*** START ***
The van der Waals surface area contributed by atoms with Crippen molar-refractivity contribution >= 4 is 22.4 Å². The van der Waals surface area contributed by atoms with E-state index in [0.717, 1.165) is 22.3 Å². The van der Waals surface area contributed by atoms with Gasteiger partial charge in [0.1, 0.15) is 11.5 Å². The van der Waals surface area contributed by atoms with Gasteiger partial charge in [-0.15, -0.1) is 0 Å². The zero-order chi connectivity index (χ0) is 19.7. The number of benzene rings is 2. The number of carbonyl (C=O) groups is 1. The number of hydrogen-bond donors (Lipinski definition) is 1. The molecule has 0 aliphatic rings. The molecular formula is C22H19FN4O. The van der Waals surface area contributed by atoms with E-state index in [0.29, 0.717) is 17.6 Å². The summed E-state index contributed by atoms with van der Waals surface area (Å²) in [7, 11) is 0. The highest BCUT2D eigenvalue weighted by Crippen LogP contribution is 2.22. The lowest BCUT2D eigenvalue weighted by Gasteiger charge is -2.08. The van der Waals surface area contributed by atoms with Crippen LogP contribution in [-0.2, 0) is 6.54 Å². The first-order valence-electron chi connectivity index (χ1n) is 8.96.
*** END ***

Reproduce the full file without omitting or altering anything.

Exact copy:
The van der Waals surface area contributed by atoms with Crippen molar-refractivity contribution >= 4 is 22.4 Å². The van der Waals surface area contributed by atoms with E-state index in [0.717, 1.165) is 22.3 Å². The van der Waals surface area contributed by atoms with Gasteiger partial charge in [0.1, 0.15) is 11.5 Å². The van der Waals surface area contributed by atoms with Gasteiger partial charge in [-0.15, -0.1) is 0 Å². The zero-order chi connectivity index (χ0) is 19.7. The number of benzene rings is 2. The number of carbonyl (C=O) groups is 1. The number of hydrogen-bond donors (Lipinski definition) is 1. The molecule has 0 aliphatic rings. The molecular formula is C22H19FN4O. The van der Waals surface area contributed by atoms with E-state index in [0.29, 0.717) is 17.6 Å². The summed E-state index contributed by atoms with van der Waals surface area (Å²) in [7, 11) is 0. The highest BCUT2D eigenvalue weighted by Crippen LogP contribution is 2.22. The lowest BCUT2D eigenvalue weighted by Gasteiger charge is -2.08. The van der Waals surface area contributed by atoms with Crippen LogP contribution in [-0.2, 0) is 6.54 Å². The first-order valence-electron chi connectivity index (χ1n) is 8.96.